Movie Review: Casanova
Release Date: December 25, 2005
Distributor: Buena Vista Pictures
· Lasse Hallstrom
· Heath Ledger as Casanova
· Sienna Miller
· Lena Olin
· Oliver Platt
· Jeremy Irons
· Omid Djalili
· Official site
· Soundtrack at Amazon
by Max Braden
Published: January 10, 2006
Someone needs to tell Heath Ledger to leave some for the rest of us. In "Brokeback Mountain" he plays secret lover to Jake Gyllenhaal and husband to Michelle Williams (all three received SAG nominations). Ledger and Williams took their romance offscreen and celebrated the birth of their first child in October. Now Ledger is seducing Sienna Miller - and the rest of Venice's 16th century ladies - in his role as the legendary lover "Casanova." Far from the quiet tension of Ang Lee's drama, "Casanova" is clever, nonstop fun. Those who enjoyed "Shakespeare in Love" should grab a date and head to the theater.
The name Casanova has become so synonymous with a type of man over time that some people may confuse the actual man with some sort of legend. Giacomo Casanova did in fact exist, and lived an extraordinary life of adventure throughout Europe during the 18th century, which he chronicled in his autobiography "The History of My Life". His life has been portrayed on screen before, notably by Donald Sutherland in "Fellini's Casanova" (1977), Richard Chamberlain in a tv version (1987), and also early 2005 in a BBC miniseries which included Peter O'Toole as an older Casanova. There is enough material from his life that it can be shown as comic, erotic, swashbuckling, and tragic.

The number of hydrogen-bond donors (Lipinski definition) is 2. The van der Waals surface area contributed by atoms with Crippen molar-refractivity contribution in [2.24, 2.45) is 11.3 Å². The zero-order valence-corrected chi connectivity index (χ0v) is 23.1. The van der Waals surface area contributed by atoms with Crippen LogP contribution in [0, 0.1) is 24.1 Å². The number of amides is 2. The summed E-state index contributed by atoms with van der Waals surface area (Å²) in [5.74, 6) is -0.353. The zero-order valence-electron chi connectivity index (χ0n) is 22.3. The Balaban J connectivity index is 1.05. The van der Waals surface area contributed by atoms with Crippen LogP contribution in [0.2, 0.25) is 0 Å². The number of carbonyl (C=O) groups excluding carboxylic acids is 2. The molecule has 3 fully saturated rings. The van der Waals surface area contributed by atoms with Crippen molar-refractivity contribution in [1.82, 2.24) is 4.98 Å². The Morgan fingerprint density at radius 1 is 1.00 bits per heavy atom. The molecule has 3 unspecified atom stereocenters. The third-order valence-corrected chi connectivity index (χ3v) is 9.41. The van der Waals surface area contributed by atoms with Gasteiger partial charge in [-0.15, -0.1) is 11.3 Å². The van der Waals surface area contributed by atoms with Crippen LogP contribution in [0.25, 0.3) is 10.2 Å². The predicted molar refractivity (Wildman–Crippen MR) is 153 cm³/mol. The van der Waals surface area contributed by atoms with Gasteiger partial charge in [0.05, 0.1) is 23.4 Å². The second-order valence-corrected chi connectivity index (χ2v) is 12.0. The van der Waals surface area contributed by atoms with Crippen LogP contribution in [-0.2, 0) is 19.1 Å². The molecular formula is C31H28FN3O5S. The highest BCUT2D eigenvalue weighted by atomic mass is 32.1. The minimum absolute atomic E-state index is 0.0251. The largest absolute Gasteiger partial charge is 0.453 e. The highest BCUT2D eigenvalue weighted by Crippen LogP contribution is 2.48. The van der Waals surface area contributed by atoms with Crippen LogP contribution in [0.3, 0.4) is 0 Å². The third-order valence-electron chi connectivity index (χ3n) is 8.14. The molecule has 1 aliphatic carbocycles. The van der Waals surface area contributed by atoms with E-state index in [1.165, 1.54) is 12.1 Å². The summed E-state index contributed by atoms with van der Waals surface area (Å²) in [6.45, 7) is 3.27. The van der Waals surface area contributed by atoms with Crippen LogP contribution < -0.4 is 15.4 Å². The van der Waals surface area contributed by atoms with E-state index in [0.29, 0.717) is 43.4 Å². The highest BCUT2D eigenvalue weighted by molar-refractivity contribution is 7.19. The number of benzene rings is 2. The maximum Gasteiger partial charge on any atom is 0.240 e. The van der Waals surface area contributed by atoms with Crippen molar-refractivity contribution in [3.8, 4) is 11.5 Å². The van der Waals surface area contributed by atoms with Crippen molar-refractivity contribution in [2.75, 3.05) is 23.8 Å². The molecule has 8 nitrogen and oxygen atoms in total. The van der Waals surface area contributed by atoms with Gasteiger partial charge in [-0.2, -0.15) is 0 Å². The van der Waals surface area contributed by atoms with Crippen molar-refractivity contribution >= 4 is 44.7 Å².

Heath Ledger's "Casanova" gives us a lighter treatment along the lines of Ledger's own "A Knight's Tale." After an opening prologue showing both elderly and child Casanova, the story of twentysomething Casanova takes place in 1753 Venice. Casanova is already a well-known name in the city, his exploits depicted in market square puppets shows to applauding crowds in market squares. The authorities are less than pleased with him, however, and burst in on Casanova in bed with a woman - who happens to be a nun in training. It's a liberal nunnery. Chased and caught, Casanova is warned by the his friend civil ruler of Venice (Tim McInnerny, "The Emperor's New Clothes" and "Notting Hill"): settle down and find a wife before Carnivale, or be expelled under pressure of the Catholic Inquisition.
And so, with the help of his aid Lupo (Omid Djalili, "Sky Captain and the World of Tomorrow", "Modigliani"), Casanova proposes to the virginal but oh-so-eager Victoria (Natalie Dormer, her debut). She happens to be the love-from-afar of young Giovanni Bruni (Charlie Cox, "The Merchant of Venice"). The widowed Mrs. Bruni, (Lena Olin, "Hollywood Homicide") is at the end of her financial rope and has betrothed her daughter, Francesca (Sienna Miller, "Layer Cake") to a wealthy Genoan merchant whom she's never met.